“It refers to how I was exposed to internet music in general,” says Nick Zhu over the phone, explaining the reason for the many deconstructed samples throughout their music catalogue. The Tucson-born artist known as bod [包家巷] describes their massive multimedia project Music For Self Esteem—released on Stockholm’s YEAR0001 label on April 30—as a reflection on generational trauma, American capitalism, and a life lived in constant flux. Audiovisual references of online realities retell the trajectory of Zhu’s journey: from an upbringing in Arizona, to emerging onto international post-club music scenes via a stint in Los Angeles, and into a relaxed existence from their current base in Berlin. “It’s this aesthetic I feel some amount of belonging to, but it’s also research into the past instead of the future.”
Music For Self Esteem follows a series of extended mix files and single-play records—notably, Zhu’s 2019 record Prelude to Music for Self Esteem on Yegorka, and Advent Of The Silicon Rain on Quantum Natives in 2018. Over the course of these releases, they’ve cultivated a certain electroacoustic-ambient style. Piano and MIDI notations of traditional Chinese instrumentation are often intercepted by glitched-out sound touches, while Auto-Tuned intonations create an emotional effect divorced from language entirely.
This album is markedly different from prior releases, as it relies on a breadth of art mediums and rather obtuse production. A number of abrasive techno-noise and pensive instrumental plateaus make up the autobiographical odyssey. Volumes of prose accompany the sonics that intentionally disorient an individual narrative. “To create these stories and this wall around meaning—to me it feels more honest, in a way, than to actually exhibit who I am,” explains Zhu. Tracks like ‘If I was White It’d Just Be Called Classical Music’ and ‘LA Was Worth The Struggle but I Had to Leave’ negotiate cultural conventions of artmaking under capitalism. Music For Self Esteem is as much Zhu’s story, as its cumulative artworks and compositions become a means of questioning the engines behind why and how one makes art in the first place. “Instead of attempting to project meaning forward in time, these are recombinations of attempting to project meaning forward in time; these are just recombinations of who I am as I’ve existed as a collection of my past.”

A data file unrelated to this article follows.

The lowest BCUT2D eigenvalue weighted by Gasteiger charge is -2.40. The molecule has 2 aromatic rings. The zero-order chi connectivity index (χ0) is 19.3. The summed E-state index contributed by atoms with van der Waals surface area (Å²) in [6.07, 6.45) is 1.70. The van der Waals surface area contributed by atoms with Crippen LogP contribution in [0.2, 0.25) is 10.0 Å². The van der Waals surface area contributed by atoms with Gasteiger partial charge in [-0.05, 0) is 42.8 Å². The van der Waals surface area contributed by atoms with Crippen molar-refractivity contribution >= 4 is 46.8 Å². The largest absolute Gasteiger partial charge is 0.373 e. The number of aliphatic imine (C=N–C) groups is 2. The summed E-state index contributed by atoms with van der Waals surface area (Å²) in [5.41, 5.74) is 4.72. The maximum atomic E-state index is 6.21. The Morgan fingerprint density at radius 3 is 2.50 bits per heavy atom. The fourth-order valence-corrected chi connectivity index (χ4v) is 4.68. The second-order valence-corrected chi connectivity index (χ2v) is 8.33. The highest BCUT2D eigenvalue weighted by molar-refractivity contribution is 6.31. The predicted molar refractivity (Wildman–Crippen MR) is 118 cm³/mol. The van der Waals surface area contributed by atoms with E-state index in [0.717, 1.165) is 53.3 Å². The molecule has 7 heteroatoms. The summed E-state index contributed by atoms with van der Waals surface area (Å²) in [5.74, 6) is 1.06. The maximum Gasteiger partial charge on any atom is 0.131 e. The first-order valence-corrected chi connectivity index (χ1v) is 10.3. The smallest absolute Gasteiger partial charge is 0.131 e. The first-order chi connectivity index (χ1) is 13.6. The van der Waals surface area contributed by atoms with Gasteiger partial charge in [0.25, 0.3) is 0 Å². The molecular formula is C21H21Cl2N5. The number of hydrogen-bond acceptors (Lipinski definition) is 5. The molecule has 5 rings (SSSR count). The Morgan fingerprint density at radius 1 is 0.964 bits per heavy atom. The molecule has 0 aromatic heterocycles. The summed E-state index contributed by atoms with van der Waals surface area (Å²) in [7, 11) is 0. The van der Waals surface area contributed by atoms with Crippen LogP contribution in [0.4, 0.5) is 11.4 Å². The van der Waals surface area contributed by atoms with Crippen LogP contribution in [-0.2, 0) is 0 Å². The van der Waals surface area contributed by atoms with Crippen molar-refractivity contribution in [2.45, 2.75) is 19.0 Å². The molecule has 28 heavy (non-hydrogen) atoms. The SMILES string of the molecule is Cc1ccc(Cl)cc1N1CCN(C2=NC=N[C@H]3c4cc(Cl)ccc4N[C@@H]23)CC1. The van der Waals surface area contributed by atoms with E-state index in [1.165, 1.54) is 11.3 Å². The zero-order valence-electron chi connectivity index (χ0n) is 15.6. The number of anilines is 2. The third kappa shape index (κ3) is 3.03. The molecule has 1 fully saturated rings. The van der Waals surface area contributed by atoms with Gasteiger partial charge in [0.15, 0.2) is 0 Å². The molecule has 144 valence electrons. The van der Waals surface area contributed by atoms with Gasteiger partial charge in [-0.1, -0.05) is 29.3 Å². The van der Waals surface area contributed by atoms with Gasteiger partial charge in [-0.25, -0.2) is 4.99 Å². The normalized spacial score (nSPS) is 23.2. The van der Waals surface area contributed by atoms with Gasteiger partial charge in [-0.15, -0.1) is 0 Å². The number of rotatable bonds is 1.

The approach to this project follows a lineage of artists that have re-envisioned the engineering of art objects to be inclusive of communal histories and networks. “Cultural production isn’t just personal. More and more, it seems to me that it’s this communal decision,” says Zhu. Similar to projects that were intentionally defined by the inclusion of various artistic collaborators—like Elysia Crampton’s 2016 record Elysia Crampton presents: Demon City, or Rafa Esparza’s 2017 Whitney biennale installation ‘Figure Ground: Beyond the White Field‘—Music For Self Esteem emphasizes the influence of its past and present supporters. Several tracks are explicitly attributed to the labels of Zhu’s own catalogue, in titles like ‘Dedicated to Knives (self criticism feeding back into insecurely confident behavior endlessly)’ and ‘Dedicated to Pastel Voids (blindly allowing the triggers to do their work)’. “It’s not just me who makes these [releases] happen,” explains Zhu. “This album arriving to someone’s ears isn’t my own action, and never has been.”